Amy's Health Journey

Posted by Amy Hopeman on Jul 27th 2017

I grew up in Hawaii eating mangoes from my Japanese grandparents’ farm, fish my dad and brother caught in clear Pacific water and my German grandmother’s pork chops and mashed potatoes. Hawaii is a culinary melting pot and it’s easy to eat Korean kimchi, Chinese noodles, Filipino stew, Japanese rice balls and Portuguese bread in one day. I rarely thought about how food affected my health because I could eat whatever I wanted, be competitive in high school sports and still be fit. Late night pizzas and cold New England winters changed all of that once I got to college. I tried to balance being so far from home with the challenges of college life and my health suffered. I stumbled upon “Diet For A New America” and reading it changed my life. Give up Spam musubi, huli huli chicken and kalbi beef? What? My family balked.

I first embraced lacto-ovo vegetarianism, then in my early 20’s I switched to a vegan diet with no processed food, then I slowly incorporated fish. In grad school I transitioned back to a lacto-ovo, Food Pyramid inspired lifestyle fueled by farmers’ markets, foreign travel and artisanal everything. In 2009, I discovered macrobiotics and it turned my world upside down once again. Meals based on whole grains, vegetables, plant based protein, soups and fermented foods were delicious and familiar. I knew the Japanese ingredients like umeboshi plums, miso and tamari from my childhood. I experienced renewed energy and began to understand how food affected my mood, stress levels, energy, gut health and mental clarity. I holed up in the kitchen and cooked. And cooked. And cooked some more.

With the help of macrobiotics, I had a very easy pregnancy. Eating miso soup, nishime and brown rice after I gave birth to my daughter was so nourishing and my body responded positively. For the first few years of her life, I was able to cook the majority of our meals from scratch. All vegan, lots of probiotic food like miso and plenty of deep green vegetables filled our plates. Around her third birthday, things started to change.

The more I learned, the less I felt I understood macrobiotics. I focused on the mechanics, created long, detailed menu plans and I lost the healing spirit it was intended to inspire. Once my daughter started going to ice cream and pizza filled birthday parties, our family transitioned back to a less-than-healthy lacto-ovo vegetarian diet.

I told myself macrobiotics was too time consuming, too rigid, too hard. I was a working mother of a small child, guilt invaded our kitchen and it was not an inspiring place to be. I knew we could (should) be eating better but I wasn’t willing to do the work to make it happen. We took cooking short cuts and our fridge and freezer were full of processed vegan/vegetarian food (faux cheese!). To those around us, our family was ‘healthy’. I knew better. The façade was wearing thin and the gig was up.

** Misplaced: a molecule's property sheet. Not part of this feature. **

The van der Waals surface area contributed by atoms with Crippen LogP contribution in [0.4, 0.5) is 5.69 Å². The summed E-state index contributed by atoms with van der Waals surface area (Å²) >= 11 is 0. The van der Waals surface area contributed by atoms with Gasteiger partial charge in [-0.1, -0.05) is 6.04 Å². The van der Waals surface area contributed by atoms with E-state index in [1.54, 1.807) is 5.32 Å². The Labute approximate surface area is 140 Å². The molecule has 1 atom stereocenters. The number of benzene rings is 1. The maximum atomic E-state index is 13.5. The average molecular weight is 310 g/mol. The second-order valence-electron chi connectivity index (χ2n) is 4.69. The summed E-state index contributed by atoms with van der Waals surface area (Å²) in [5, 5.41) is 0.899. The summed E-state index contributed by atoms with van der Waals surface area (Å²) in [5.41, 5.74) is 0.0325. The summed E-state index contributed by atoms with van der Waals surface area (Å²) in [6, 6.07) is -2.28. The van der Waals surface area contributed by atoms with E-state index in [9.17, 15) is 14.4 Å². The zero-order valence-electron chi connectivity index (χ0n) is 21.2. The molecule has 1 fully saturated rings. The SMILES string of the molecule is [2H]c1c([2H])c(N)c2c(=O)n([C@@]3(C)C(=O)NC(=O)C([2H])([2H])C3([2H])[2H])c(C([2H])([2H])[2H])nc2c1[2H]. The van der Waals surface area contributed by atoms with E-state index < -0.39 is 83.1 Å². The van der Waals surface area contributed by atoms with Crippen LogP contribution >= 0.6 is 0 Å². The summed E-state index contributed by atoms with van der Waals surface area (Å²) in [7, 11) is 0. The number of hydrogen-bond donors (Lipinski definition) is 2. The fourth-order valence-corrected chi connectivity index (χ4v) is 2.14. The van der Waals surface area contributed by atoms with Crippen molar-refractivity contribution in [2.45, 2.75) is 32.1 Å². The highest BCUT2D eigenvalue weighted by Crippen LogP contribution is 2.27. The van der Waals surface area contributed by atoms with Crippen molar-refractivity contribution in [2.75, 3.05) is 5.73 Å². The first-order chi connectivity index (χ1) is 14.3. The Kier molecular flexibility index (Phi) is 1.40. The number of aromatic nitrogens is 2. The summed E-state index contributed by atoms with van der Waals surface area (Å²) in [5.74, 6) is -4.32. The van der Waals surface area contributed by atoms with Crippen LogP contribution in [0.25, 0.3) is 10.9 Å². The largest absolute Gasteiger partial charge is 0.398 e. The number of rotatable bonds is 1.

I was tired. It was hard to get out of bed and I was dealing with decades of chronic pain and regular headaches. I would leave work with excruciating headaches and it was crushing to tell my daughter I couldn’t do something with her because I was hurting too much. It was time to take back control of my health. I found a new primary care doctor that shed some light on things that were ailing me, namely vitamin/mineral deficiencies and hormone imbalances. Deep down I thought I was eating better than most so how could I be deficient in anything? I didn’t believe in taking supplements let alone hormones, but my desire to feel better prevailed. I embraced taking supplements and medication, I started making better food choices and I got back to macrobiotic inspired cooking because I experienced its health benefits before.

My pain is a little better, my labs are slowly coming into balance and now that I pay closer attention to what I eat, I have fewer headaches. I’m still not pain free or completely free of the pressure to feed myself and my family ‘right’. To support my healing, I have a super team of health professionals who monitor my health on a variety of levels. I have my bloodwork checked regularly, I attend cooking classes and lectures with Dr. Sommer White, I do monthly check ins with my macrobiotic counselor, Warren Kramer, and do body work with Virginia Harper. I’ve learned that healing and living life in neon requires more than food. It’s about setting myself up for success. It’s about surrounding myself with people who nourish me and support my personal and professional work. The importance of community cannot be underestimated. Joy is sharing meals with friends and family, mindfulness is chewing with intention and having the patience to listen to my body. Exchanging recipes, trying new restaurants together, supporting local farmers and businesses we believe in, voting with my dollar and finding ways to heal have sparked an intense passion for wellness and peace.

I’ve been on a path to health and freedom for over half my life. From the pursuit of physical fitness and competing in high school athletics to now, pursuing mental clarity and shedding chronic pain, has been my passion and now my profession. Freedom to me means having the knowledge and ability to live with joy and appreciation without judgement.

I’m finally a willing participant in my own health and have shattered what I thought healthy means. We’re all struggling with something. Looking through a lens of compassion has helped me be kinder to myself and to others.

How am I feeling? I make a conscious decision every day to feel great. Sometimes I do, sometimes I don’t. When I don’t, I ask for help. When I do, I try to buoy someone who isn’t. A fulfilling life is nurtured by a constant exchange of love and kindness. HealthGoods Market was born out of this desire to share life’s stories and to help others live their life in neon.